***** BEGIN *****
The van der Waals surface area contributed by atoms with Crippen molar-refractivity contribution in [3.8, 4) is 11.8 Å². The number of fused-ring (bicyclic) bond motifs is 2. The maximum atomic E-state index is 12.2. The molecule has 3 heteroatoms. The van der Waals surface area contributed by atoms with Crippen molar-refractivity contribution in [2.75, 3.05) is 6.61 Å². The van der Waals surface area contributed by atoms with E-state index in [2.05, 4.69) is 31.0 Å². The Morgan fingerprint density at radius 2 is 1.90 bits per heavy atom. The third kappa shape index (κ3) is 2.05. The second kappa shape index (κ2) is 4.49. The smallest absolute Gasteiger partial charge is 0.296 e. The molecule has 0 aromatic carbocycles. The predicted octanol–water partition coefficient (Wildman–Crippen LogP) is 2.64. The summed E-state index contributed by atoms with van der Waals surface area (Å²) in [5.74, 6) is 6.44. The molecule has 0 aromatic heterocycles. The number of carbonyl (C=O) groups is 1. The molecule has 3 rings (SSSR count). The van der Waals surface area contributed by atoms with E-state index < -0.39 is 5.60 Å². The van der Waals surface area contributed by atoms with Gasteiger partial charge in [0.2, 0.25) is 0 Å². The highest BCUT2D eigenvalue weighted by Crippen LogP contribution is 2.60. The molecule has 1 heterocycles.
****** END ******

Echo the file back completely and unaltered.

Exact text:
The van der Waals surface area contributed by atoms with Crippen molar-refractivity contribution in [3.8, 4) is 11.8 Å². The number of fused-ring (bicyclic) bond motifs is 2. The maximum atomic E-state index is 12.2. The molecule has 3 heteroatoms. The van der Waals surface area contributed by atoms with Crippen molar-refractivity contribution in [2.75, 3.05) is 6.61 Å². The van der Waals surface area contributed by atoms with E-state index in [2.05, 4.69) is 31.0 Å². The Morgan fingerprint density at radius 2 is 1.90 bits per heavy atom. The third kappa shape index (κ3) is 2.05. The second kappa shape index (κ2) is 4.49. The smallest absolute Gasteiger partial charge is 0.296 e. The molecule has 0 aromatic carbocycles. The predicted octanol–water partition coefficient (Wildman–Crippen LogP) is 2.64. The summed E-state index contributed by atoms with van der Waals surface area (Å²) in [5.74, 6) is 6.44. The molecule has 0 aromatic heterocycles. The number of carbonyl (C=O) groups is 1. The molecule has 3 rings (SSSR count). The van der Waals surface area contributed by atoms with E-state index < -0.39 is 5.60 Å². The van der Waals surface area contributed by atoms with Gasteiger partial charge in [0.2, 0.25) is 0 Å². The highest BCUT2D eigenvalue weighted by Crippen LogP contribution is 2.60. The molecule has 1 heterocycles.